Stephen Moore and Richard Vedder: Higher Taxes Won't Reduce the Deficit

The draft recommendations of the president’s commission on deficit reduction call for closing popular tax deductions, higher gas taxes and other revenue raisers to drive tax collections up to 21% of GDP from the historical norm of about 18.5%. Another plan, proposed last week by commission member and former Congressional Budget Office director Alice Rivlin, would impose a 6.5% national sales tax on consumers.

The claim here, echoed by endless purveyors of conventional wisdom in Washington, is that these added revenues””potentially a half-trillion dollars a year””will be used to reduce the $8 trillion to $10 trillion deficits in the coming decade. If history is any guide, however, that won’t happen. Instead, Congress will simply spend the money.

In the late 1980s, one of us, Richard Vedder, and Lowell Gallaway of Ohio University co-authored a often-cited research paper for the congressional Joint Economic Committee (known as the $1.58 study) that found that every new dollar of new taxes led to more than one dollar of new spending by Congress. Subsequent revisions of the study over the next decade found similar results.

Read it all.


Posted in * Culture-Watch, * Economics, Politics, Budget, Economy, History, House of Representatives, Office of the President, Politics in General, Senate, Taxes, The National Deficit, The U.S. Government

5 comments on “Stephen Moore and Richard Vedder: Higher Taxes Won't Reduce the Deficit

  1. Capt. Father Warren says:

    A shame that the authors did not take a look back at the early 1920’s. Harding’s Secretary of Treasury Andrew Mellon studied falling tax revenues in the 1910’s and noted that tax collection declined from the “wealthy” every time rates went up. As a result, they cut rates [i]across the board[/i] which among other things caused tax revenues from the “wealthy” to triple and for real economic growth to explode. The economic engine of the ’20’s ran strong until the Fed put on the brakes by taking a huge slice out of the money supply.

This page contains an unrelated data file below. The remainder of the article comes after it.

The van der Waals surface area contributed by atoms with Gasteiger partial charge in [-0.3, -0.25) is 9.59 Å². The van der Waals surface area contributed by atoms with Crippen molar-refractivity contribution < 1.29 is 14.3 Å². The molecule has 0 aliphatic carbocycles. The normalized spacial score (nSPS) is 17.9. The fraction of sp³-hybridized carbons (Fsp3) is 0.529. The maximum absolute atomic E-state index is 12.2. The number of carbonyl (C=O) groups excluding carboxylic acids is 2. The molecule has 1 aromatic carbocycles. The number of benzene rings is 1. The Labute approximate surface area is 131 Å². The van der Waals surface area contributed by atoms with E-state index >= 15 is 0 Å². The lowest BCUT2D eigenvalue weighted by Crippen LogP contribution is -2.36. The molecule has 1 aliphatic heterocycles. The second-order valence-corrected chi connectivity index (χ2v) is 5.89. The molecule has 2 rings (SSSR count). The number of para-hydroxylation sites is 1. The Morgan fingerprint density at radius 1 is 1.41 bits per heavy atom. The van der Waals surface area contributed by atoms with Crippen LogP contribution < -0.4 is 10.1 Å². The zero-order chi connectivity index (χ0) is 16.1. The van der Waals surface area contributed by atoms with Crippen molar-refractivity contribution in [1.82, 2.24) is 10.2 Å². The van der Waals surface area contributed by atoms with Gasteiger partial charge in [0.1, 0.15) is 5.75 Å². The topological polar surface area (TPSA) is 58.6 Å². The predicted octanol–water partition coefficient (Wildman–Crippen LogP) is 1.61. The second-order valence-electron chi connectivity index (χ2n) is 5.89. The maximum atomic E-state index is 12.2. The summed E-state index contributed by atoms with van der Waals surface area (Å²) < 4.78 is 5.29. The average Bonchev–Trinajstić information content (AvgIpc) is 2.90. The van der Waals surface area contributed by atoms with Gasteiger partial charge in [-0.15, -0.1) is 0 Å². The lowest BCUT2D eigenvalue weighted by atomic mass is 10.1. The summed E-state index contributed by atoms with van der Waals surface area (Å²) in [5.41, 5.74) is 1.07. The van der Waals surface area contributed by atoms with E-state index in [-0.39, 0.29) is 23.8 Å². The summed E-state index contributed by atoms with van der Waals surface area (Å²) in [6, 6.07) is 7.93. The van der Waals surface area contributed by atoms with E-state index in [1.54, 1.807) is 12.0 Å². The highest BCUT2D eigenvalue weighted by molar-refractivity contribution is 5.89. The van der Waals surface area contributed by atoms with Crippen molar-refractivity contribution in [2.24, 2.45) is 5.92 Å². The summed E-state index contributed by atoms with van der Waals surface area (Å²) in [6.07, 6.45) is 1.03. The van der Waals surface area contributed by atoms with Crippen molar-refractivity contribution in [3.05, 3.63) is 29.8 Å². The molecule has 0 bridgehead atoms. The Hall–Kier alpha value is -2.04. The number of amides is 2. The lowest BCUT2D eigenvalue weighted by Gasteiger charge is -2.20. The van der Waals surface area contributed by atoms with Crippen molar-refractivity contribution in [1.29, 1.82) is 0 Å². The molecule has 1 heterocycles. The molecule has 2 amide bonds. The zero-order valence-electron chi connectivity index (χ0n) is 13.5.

2. Sarah says:

    RE: “Higher Taxes Won’t Reduce the Deficit”

    WHO CARES!!!!????

    The Rich need to have their wealth redistributed properly by the Dear Leaders in the State anyway, regardless of whether it does any actual good for the Collective.

  3. C. Wingate says:

    Well, the problem with their thesis is that it doesn’t appear to be true. Look at this chart and see that the end-of-Clinton surplus was achieved both by cutting spending AND by raising revenues.

  4. John Wilkins says:

    Actually, they’re wrong on several counts. Clinton did raise taxes in 1994. Inf fact, I wonder if they are lying.

    What matters is not the generality about all taxes, but what sorts of taxes work. Some do, and some don’t. Taxes on the very rich actually do promote growth because they are encouraged to invest it rather than hoard it. I mean “very rich” not a typical business with much more modest revenues. At some point, the wealthy may need to make some sacrifices if they care about the long-term health of our democracy.

    What of course brings greater wealth is growth. The question is – what fosters growth. The idea is that demand does. Currently businesses aren’t very good consumers. They aren’t buying very much. But if the government buys from businesses, that can foster busiensses to buy from other businesses. Then they all pay taxes, which means that there’s more money for the government to pay off the deficit.

    If they are arguing that the government doesn’t want to pay of the deficit, then they may be right, but that’s the responsibility of both Republicans and Democrats. The Republicans controlled the government practically in its entirety for 2000-2006 and it they weren’t able to prevent 2008 from happening. All the profits that were gained at that time were lost in a matter of a few months.

  5. John Wilkins says:

    Also I’m not sure if the government is in the business of “saving” money. It’s responsibility IS to spend – to allocate resources to defense, the judiciary, the congress, social security, and medicare: those things that rich countries and sophisticated economies generally have.

    But the plain truth is that under Clinton there was growth, in part spurred by carefully selected taxes.